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Wonder Woman: Amazon. Hero. Icon. Hardcover – February 7, 2012

11 customer reviews

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Editorial Reviews


“Fans of DC's Amazon Warrior Princess will no doubt look to lasso this impressive hardcover tome a comprehensive look at Wonder Woman's publishing history and effect on pop culture" ~Wizard
"Using periodic essays and a wealth of visuals, Wonder Woman: Amazon. Hero. Icon.- compiled by DC Comics writer Robert Greenberger-lovingly showcases Marston's labor and legacy, which are essentially vivid, kinetic studies in pop-culture feminism and fetishism."  ~Nylon
"A handsome new coffee table volume titled Wonder Woman: Amazon. Hero. Icon. surveys the star-crowned crime fighter’s evolution through the decades and offers a fascinating portrait of the superheroine’s eccentric creator."  ~Wired

“One stellar present.” ~Los Angeles Times

"...elevate the coffee table tome from fanboy collectible to a strange, telling social history"
"Wonder Woman: Amazon. Hero. Icon. is a beautiful book, wonderfully designed, and one that you’ll want to pick up again and again, just to browse the wonderful reproduction — and large size — of the well-chosen artwork."
"Overall, the book is attractive and dynamic.  It's a great addition to any comic book fan's book collection and has some great information and history on this iconic amazonian character. "
"This beautiful and informative book is, of course, primarily for Wonder Woman devotees and those who love comic book history."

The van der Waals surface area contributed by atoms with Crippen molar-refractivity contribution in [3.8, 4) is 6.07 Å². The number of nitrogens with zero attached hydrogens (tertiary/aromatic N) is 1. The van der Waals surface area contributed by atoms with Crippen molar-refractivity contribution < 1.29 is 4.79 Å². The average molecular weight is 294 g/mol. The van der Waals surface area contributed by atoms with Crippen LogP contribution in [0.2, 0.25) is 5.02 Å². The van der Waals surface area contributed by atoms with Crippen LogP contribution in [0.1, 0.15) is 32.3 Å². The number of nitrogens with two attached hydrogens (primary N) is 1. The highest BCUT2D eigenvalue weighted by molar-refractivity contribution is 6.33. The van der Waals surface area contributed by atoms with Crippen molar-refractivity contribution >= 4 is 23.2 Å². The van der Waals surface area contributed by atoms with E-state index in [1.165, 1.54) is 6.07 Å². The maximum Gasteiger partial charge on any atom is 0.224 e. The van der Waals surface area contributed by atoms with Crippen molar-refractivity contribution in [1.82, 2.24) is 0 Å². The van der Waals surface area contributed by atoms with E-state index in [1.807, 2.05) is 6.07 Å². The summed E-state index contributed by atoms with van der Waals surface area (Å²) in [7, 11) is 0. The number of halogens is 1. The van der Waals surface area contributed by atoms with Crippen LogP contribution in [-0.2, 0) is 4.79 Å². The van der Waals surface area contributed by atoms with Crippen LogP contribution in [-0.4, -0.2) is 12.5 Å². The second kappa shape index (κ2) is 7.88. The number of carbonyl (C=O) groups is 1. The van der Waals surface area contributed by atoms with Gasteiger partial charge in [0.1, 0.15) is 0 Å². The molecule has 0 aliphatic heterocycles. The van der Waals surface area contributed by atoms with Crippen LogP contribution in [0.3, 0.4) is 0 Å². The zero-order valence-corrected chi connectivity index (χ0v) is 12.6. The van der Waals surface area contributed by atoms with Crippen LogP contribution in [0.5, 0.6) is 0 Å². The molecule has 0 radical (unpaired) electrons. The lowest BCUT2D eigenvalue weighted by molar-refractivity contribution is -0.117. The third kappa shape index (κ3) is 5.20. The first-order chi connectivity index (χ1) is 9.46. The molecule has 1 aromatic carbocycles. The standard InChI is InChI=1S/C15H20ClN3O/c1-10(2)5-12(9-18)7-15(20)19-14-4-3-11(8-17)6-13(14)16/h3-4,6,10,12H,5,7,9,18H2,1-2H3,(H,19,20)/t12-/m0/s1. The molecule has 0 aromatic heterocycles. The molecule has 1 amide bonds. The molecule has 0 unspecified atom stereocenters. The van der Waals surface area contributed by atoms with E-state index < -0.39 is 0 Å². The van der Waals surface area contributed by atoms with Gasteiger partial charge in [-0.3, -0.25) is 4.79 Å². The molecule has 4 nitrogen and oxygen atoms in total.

"The new Wonder Woman book from Rizzoli finally gives the comic book superheroine her deserved props as a style goddess."

About the Author

Robert Greenberger is a writer and editor from New York City. A lifelong fan of comic books and science fiction, he began his career with Fangoria before becoming Associate Editor for Starlog. While at Starlog he created Comics Scene, the first nationally distributed magazine to focus on comic books, comic strips, and Greenberger joined DC Comics in 1984 and worked on various DC Comics' projects including Who's Who, Crisis on Infinite Earths, Star Trek, Suicide Squad, Warlord, Doom Patrol, Lois Lane, Action Comics Weekly, Time Masters, Secret Origins, The Hacker Files among many others. Currently, Greenberger writes for such clients as Weekly World News, Platinum Studios,, DC Comics, and Marvel.


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Product Details

  • Hardcover: 208 pages
  • Publisher: Rizzoli Universe Promotional Books (February 7, 2012)
  • Language: English
  • ISBN-10: 0789324164
  • ISBN-13: 978-0789324160
  • Product Dimensions: 9.3 x 1.1 x 12.3 inches
  • Shipping Weight: 2.8 pounds
  • Average Customer Review: 4.5 out of 5 stars  See all reviews (11 customer reviews)
  • Amazon Best Sellers Rank: #1,314,854 in Books (See Top 100 in Books)

More About the Author